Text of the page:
Lord Davies’ recommendations may not have gone as far as some European countries and introduced formal quotas for the FTSE 350, but make no mistake – the report has teeth.
The recommendations allow companies to set their own targets for women on their boards for 2013 and 2015. Chairmen will be mandated to make these public by September of this year. While it is up to individual boards to set their own percentage aims, the recommendation is for FTSE 100 companies to target 25 per cent female boards by 2015.
While allowing individual boards to remain autonomous in their decisions about the inclusion of women at the top, they can no longer ignore the issue. Disclosure of the proportion of women at board, executive committee and company levels is to be included from 2012 in a company’s corporate governance statement.
Recognising the part headhunters play in presenting balanced candidate lists for board positions, they are invited to draw up a voluntary code of conduct addressing gender diversity and best practice. There is specific mention of drawing directors from untapped sources including entrepreneurs, academics, civil servants and senior women with professional service backgrounds.
Shareholders are also identified as being stakeholders with influence to apply. Institutional investors may well include diversity as a key marker alongside measures such as corporate and social responsibility.
The general statements offer little change from previous reports. Both Derek Higgs’ 2003 review of the role and effectiveness of non-executive directors and the Tyson Report on the recruitment and development of non-executive directors urged boards to appoint directors from a broader talent pool, and suggested they should set targets. However, Lord Davies has introduced a specific timetable and compulsory reporting into the equation. Moreover, he recommends his steering committee meet every six months to review progress and report on it annually. It will be harder for those companies (52.4 per cent of the FTSE 250) that currently have no women on their boards to continue to appoint men to new board positions without explaining their actions.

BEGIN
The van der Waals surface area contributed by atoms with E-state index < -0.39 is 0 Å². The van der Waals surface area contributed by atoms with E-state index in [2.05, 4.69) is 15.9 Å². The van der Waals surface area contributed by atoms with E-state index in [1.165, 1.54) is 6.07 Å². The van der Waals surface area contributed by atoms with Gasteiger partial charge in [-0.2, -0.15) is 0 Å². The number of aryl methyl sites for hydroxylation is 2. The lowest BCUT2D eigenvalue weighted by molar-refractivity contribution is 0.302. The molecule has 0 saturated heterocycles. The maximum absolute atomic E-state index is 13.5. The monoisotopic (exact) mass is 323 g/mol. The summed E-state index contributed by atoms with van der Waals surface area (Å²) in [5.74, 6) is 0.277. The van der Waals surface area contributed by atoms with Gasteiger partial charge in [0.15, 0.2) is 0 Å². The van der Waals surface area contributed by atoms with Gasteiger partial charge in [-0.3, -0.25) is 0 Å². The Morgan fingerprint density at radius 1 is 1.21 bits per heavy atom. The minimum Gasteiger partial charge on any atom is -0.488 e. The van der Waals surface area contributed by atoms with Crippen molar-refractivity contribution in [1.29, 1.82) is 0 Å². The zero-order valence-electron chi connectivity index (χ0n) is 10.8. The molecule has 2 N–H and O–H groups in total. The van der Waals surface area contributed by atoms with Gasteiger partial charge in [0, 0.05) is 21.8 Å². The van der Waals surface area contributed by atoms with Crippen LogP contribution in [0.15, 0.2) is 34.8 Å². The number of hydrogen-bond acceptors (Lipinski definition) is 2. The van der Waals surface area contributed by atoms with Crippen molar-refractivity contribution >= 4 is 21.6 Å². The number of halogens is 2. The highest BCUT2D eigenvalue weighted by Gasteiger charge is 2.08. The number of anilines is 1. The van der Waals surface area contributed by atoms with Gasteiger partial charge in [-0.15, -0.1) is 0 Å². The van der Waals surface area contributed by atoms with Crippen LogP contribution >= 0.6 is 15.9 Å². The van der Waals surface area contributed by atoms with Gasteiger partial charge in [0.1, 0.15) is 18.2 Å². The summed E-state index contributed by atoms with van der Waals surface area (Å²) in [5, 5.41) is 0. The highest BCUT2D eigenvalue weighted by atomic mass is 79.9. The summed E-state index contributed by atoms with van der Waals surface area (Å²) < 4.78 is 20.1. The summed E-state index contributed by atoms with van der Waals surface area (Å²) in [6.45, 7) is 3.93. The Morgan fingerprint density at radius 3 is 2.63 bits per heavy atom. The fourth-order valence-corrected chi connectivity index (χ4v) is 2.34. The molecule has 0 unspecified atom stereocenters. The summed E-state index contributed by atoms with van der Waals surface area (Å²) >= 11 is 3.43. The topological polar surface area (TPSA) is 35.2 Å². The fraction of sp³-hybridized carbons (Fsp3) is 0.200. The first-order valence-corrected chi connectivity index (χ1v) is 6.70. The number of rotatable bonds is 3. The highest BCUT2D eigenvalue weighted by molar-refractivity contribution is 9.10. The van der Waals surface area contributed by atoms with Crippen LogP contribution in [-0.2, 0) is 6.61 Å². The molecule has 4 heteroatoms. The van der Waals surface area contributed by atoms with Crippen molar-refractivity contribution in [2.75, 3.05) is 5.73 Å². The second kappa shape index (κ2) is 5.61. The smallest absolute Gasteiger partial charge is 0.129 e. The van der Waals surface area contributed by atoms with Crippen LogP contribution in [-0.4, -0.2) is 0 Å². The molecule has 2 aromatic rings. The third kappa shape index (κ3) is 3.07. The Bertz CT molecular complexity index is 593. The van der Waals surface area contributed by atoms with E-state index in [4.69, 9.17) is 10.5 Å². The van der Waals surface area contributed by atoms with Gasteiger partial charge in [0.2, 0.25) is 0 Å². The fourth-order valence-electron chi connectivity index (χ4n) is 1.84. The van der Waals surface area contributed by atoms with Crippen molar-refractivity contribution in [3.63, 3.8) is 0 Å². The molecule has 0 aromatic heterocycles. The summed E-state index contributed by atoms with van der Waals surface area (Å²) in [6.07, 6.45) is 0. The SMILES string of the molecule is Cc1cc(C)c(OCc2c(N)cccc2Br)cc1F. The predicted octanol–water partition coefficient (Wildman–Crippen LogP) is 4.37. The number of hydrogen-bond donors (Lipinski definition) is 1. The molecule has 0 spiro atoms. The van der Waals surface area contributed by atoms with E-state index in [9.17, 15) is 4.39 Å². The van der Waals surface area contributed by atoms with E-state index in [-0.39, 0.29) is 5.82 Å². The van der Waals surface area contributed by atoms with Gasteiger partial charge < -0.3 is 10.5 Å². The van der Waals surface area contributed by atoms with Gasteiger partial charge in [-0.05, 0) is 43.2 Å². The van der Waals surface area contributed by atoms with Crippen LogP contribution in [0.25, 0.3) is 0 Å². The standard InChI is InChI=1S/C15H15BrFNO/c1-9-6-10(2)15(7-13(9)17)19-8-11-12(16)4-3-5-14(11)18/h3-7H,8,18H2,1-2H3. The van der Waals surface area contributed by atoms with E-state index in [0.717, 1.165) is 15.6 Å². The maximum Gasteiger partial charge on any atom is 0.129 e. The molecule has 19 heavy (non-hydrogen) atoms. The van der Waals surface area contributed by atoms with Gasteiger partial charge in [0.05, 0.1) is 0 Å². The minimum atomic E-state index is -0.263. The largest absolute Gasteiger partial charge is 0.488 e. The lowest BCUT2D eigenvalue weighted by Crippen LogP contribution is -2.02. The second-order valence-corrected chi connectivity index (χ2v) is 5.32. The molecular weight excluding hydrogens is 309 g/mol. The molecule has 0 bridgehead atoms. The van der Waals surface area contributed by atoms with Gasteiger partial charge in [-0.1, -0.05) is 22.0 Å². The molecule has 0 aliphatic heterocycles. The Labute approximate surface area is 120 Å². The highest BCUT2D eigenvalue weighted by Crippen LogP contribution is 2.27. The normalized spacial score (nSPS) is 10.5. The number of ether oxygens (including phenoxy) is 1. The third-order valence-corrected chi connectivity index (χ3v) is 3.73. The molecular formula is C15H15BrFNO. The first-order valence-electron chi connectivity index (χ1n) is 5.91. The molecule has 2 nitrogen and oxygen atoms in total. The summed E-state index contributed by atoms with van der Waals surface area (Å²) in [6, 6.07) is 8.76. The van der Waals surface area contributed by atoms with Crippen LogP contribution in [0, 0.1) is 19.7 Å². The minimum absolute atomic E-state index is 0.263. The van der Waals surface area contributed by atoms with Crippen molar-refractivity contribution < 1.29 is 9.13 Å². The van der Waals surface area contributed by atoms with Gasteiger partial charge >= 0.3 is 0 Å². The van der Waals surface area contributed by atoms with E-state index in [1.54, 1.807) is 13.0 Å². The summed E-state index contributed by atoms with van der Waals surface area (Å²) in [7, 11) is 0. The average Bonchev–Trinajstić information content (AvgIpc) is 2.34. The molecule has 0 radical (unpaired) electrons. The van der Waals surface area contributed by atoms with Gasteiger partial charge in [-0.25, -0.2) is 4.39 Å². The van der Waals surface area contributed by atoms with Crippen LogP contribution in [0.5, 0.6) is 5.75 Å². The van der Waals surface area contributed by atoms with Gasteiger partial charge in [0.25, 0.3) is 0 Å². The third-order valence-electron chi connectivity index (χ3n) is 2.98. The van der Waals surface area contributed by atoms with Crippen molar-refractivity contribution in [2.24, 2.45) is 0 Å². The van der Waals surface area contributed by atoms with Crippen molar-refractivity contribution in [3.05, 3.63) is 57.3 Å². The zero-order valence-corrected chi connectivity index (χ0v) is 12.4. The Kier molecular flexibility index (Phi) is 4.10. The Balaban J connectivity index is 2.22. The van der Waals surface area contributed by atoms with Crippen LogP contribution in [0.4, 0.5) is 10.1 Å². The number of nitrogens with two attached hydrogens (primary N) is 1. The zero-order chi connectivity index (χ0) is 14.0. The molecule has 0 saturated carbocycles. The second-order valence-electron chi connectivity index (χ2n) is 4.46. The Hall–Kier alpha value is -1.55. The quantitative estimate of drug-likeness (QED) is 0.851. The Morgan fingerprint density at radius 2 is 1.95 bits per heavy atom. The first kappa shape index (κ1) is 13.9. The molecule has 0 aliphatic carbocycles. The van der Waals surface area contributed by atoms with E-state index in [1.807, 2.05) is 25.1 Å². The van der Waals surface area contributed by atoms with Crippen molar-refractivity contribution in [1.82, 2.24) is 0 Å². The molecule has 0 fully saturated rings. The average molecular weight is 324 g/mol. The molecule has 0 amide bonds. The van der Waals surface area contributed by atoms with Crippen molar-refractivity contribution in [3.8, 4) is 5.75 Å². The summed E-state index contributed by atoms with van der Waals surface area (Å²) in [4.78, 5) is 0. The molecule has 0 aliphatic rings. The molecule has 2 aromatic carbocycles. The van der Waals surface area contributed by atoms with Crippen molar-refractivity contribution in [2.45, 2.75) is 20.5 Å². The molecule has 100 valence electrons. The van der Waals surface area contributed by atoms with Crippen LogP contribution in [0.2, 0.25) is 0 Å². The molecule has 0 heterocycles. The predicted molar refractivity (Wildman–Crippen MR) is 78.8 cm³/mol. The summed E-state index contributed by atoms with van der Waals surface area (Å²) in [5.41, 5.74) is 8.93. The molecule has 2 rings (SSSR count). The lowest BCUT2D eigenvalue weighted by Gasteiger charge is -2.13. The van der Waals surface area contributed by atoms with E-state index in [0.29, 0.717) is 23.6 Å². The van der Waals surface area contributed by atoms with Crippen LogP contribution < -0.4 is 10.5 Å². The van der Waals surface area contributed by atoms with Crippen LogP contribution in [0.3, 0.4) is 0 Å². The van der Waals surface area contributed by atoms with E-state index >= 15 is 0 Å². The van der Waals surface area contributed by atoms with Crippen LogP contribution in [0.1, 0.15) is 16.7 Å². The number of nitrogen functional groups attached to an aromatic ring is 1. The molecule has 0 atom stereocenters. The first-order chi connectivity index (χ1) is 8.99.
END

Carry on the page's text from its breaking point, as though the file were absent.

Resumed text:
Will it be enough? Nicola Horlick, the investment fund manager, has come out in favour of quotas. She says:
“Generally, I do not favour positive discrimination … however, our public companies show no desire to be more inclusive of women and so I see no choice other than to push them in that direction.”
Anna Ford, the former UK broadcaster who is a non-executive director of J Sainsbury, the food retailer, and N Brown, the home shopping retailer, is another for whom Lord Davies has not gone far enough. She told the FT yesterday:
“I’m now completely in favour of quotas.”
But generally, the tide of opinion in corporate Britain is with Lord Davies. Just 11 per cent of the 2,600 bodies that made submissions to his review were in favour of quotas.
So what do you think? Missed opportunity or a brave move in the right direction?